EXCLUSIVE: Spotlight on De Ruyter’s irregular appointments
Share this article:
DURBAN - RYNO Pepler, an independent forensic accountant, was “irregularly sub-contracted by Bowmans to conduct forensic work when he was not registered on the government’s central supplier database”.
In the latest saga involving Eskom and controversial forensic law firm Bowmans, the Daily News has obtained evidence that demonstrates that Bowmans, which was allegedly irregularly appointed by the power utility, might have violated further National Treasury regulations when it took it upon itself to appoint Pepler to investigate giant fuel supplier Econ Oil.
Bowmans’ allegedly irregular appointment by the power utility permitted for more irregularities as the firm employed the services of Pepler even though he did not meet the National Treasury requirements.
Information the Daily News has in its possession is that Pepler was allegedly irregularly sub-contracted by Bowmans to conduct forensic work when he was not registered on the government’s central supplier database under National Treasury.
Pepler investigated the alleged overcharging of Eskom by Econ Oil to the tune of R1.2 billion. At the centre of the battle is a R5.2 billion fuel supplier contract between Econ Oil and Eskom.
In his affidavit, seen by the Daily News and filed in the South Gauteng High Court in May, Pepler admitted that he was still involved in some of the investigations conducted by Bowmans and was responsible for calculations of possible overcharging of Eskom.
Contrary to the admission made by Pepler in his affidavit that he is an independent forensic consultant contracted to Bowmans, Eskom spokesperson Sikonathi Mantshantsha said the firm did not breach National Treasury policies or regulations.
“Bowmans did not subcontract any services. Bowmans utilises consultant resources who are brought in by the Bowmans forensic team on an insourced basis when certain investigative capacity, skills, and or expertise is required on an investigation. Such consultants are charged as Bowmans fee earners and not as subcontracted resources. Consultants were included as Bowmans fee earners in the proposal provided to Eskom. This arrangement was agreed with Eskom,” said Mantshantsha.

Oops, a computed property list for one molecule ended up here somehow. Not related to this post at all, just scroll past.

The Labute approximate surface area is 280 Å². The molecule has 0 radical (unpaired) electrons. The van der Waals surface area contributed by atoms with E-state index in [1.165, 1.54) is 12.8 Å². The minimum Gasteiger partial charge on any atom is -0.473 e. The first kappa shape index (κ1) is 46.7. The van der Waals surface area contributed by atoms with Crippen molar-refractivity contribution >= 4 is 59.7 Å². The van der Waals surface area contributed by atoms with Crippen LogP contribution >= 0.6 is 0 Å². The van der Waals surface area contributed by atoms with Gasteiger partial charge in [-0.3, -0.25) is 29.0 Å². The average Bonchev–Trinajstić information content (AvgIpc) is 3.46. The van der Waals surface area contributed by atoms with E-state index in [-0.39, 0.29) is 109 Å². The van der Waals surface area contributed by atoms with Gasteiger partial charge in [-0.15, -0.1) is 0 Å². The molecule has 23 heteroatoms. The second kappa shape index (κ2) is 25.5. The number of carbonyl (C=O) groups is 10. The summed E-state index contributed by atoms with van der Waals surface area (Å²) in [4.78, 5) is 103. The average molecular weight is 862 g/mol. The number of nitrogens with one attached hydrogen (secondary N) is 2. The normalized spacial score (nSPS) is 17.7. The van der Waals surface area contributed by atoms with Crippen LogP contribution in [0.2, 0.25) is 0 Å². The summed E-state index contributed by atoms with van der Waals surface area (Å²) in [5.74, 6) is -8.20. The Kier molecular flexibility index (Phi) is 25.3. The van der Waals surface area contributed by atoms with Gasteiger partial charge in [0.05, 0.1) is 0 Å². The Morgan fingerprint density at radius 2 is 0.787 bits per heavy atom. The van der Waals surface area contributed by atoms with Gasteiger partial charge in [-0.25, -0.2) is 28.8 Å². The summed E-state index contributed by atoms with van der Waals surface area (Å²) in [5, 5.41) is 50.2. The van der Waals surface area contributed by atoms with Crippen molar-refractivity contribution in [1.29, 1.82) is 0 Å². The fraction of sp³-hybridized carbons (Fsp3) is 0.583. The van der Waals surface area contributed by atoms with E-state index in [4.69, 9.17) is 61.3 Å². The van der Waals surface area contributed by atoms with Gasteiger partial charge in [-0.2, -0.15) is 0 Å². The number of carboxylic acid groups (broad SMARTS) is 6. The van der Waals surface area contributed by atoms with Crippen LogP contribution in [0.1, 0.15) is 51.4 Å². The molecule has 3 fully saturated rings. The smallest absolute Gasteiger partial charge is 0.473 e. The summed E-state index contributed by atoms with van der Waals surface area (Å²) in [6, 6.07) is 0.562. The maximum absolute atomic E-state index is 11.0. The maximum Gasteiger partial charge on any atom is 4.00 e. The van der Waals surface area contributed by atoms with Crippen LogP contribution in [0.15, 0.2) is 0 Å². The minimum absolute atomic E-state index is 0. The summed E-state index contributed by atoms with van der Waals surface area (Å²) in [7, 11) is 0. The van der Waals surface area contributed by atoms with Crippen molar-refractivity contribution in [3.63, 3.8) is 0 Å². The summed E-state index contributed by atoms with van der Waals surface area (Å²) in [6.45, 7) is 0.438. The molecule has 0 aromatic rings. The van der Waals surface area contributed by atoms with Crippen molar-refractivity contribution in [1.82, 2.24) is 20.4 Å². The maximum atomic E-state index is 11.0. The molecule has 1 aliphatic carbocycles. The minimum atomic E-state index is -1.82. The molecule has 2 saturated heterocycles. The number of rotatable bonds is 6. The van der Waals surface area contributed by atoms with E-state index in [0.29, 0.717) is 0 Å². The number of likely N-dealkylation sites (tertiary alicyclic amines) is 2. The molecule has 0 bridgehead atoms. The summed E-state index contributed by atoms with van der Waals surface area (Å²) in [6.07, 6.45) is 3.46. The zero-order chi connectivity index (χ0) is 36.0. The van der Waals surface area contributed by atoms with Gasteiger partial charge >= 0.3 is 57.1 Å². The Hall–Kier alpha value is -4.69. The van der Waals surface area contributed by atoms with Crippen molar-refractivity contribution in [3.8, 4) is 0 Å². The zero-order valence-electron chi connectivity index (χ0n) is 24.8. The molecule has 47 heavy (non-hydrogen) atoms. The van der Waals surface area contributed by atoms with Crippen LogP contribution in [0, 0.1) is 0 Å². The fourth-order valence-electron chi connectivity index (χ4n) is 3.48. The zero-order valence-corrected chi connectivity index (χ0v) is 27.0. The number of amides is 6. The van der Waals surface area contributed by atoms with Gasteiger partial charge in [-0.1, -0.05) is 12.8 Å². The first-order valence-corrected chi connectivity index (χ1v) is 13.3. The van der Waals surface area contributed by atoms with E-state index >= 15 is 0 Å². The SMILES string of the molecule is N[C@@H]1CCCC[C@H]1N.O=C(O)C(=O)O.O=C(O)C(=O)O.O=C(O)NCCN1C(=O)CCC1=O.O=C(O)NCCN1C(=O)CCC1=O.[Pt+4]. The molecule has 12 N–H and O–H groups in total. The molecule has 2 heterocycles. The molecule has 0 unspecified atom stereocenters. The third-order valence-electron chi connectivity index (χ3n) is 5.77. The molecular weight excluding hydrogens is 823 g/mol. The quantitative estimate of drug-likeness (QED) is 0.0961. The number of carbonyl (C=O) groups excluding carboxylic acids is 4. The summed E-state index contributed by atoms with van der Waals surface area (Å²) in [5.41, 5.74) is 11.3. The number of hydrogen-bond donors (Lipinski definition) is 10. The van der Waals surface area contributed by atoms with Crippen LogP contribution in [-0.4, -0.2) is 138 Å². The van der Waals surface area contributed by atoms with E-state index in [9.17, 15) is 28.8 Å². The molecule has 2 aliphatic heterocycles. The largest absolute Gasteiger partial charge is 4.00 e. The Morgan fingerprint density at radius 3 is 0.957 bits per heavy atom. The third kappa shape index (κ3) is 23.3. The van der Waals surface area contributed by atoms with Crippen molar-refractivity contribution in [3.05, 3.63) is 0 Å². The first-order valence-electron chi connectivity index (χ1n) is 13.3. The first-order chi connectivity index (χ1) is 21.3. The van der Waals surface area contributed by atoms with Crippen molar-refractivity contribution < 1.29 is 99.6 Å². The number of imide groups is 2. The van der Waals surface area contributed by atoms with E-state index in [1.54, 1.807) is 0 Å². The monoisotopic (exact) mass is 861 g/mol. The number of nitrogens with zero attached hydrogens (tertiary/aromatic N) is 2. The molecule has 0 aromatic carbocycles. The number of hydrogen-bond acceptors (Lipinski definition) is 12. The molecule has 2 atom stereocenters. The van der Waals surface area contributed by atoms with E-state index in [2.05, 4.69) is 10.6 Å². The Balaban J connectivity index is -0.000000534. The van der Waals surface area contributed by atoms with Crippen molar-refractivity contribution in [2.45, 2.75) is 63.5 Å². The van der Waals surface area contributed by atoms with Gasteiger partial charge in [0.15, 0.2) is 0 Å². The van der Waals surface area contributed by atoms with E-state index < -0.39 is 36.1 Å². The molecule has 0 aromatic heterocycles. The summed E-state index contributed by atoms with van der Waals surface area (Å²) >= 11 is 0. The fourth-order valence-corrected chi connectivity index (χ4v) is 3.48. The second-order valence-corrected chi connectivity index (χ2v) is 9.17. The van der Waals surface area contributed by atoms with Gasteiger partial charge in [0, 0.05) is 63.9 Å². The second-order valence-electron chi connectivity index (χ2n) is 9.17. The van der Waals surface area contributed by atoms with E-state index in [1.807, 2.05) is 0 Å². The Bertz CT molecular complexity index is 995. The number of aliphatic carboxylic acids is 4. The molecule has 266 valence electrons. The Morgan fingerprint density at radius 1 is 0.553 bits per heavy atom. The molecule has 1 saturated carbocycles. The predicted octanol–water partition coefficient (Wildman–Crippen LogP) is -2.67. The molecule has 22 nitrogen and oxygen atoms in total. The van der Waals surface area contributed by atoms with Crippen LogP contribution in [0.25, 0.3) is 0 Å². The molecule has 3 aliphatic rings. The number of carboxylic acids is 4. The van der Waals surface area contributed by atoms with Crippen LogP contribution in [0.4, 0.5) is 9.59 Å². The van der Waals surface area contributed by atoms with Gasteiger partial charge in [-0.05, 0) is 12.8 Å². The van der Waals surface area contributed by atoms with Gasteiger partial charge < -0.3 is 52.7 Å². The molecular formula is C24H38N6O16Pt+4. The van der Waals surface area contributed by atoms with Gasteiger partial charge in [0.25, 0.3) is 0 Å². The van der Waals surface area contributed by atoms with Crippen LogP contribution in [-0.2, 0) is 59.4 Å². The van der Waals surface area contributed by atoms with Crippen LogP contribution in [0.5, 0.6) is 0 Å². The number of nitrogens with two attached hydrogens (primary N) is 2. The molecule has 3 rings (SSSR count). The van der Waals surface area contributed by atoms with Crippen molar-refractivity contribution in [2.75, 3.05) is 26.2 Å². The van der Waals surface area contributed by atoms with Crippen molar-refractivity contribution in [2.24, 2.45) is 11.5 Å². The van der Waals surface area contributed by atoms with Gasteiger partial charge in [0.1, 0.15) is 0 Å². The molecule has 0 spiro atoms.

Documentary evidence in the paper’s possession confirm Eskom officials indicated Pepler was not registered on the database and Eskom certainly did not grant approval for Bowmans to subcontract Pepler to conduct the investigation.
Without the entity’s approval, the Treasury policy clause 12.(1) which states a person awarded a contract may only enter into a subcontractor arrangement with the approval of the organ of the state it would seem was violated.
Corroborating Pepler’s affidavit, Eskom’s group chief executive Andre de Ruyter in his sworn papers filed at court in the ongoing litigation between Eskom and Econ Oil correctly referenced Pepler as an independent forensic accountant contracted to Bowmans and not an employee insourced by Bowmans as indicated by the entity’s spokesperson.
A source within Eskom who has intricate knowledge of the matter told the Daily News anonymously that it was strange how Bowmans contracted an unregistered forensic consultant to do its work.
“Bowmans would not have been appointed even in the old panel if they declared they were going to use consultants from other firms. Tendering does not work that way; they commit gross irregularities and they are not held accountable,” said the source.
Several attempts to get a comment from Johan Kruger from Bowmans proved fruitless as he did not answer calls or reply to emails.
The power utility’s alleged “double standard” attempts to tackle corruption have been questioned by concerned executives, including Nerina Otto from Eskom’s legal and compliance department, who addressed her concern through a letter to the fired chief procurement officer Solly Tshitangano and other officials.